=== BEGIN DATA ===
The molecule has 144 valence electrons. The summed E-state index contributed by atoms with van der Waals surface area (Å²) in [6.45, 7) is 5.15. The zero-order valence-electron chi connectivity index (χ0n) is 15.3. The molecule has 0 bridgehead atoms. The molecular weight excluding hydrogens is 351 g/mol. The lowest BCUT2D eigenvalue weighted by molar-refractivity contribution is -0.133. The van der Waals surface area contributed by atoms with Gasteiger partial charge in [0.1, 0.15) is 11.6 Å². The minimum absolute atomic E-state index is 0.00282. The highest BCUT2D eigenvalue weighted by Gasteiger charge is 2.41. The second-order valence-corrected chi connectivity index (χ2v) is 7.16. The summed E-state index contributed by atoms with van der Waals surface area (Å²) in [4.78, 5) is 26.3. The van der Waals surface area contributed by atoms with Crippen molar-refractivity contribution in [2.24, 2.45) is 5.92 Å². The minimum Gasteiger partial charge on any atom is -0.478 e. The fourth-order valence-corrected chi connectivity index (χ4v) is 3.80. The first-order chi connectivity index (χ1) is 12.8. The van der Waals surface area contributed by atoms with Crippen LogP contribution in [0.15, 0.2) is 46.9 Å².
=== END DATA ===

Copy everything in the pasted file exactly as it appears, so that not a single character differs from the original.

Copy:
The molecule has 144 valence electrons. The summed E-state index contributed by atoms with van der Waals surface area (Å²) in [6.45, 7) is 5.15. The zero-order valence-electron chi connectivity index (χ0n) is 15.3. The molecule has 0 bridgehead atoms. The molecular weight excluding hydrogens is 351 g/mol. The lowest BCUT2D eigenvalue weighted by molar-refractivity contribution is -0.133. The van der Waals surface area contributed by atoms with Gasteiger partial charge in [0.1, 0.15) is 11.6 Å². The minimum absolute atomic E-state index is 0.00282. The highest BCUT2D eigenvalue weighted by Gasteiger charge is 2.41. The second-order valence-corrected chi connectivity index (χ2v) is 7.16. The summed E-state index contributed by atoms with van der Waals surface area (Å²) in [4.78, 5) is 26.3. The van der Waals surface area contributed by atoms with Crippen molar-refractivity contribution in [2.24, 2.45) is 5.92 Å². The minimum Gasteiger partial charge on any atom is -0.478 e. The fourth-order valence-corrected chi connectivity index (χ4v) is 3.80. The first-order chi connectivity index (χ1) is 12.8. The van der Waals surface area contributed by atoms with Crippen LogP contribution in [0.15, 0.2) is 46.9 Å².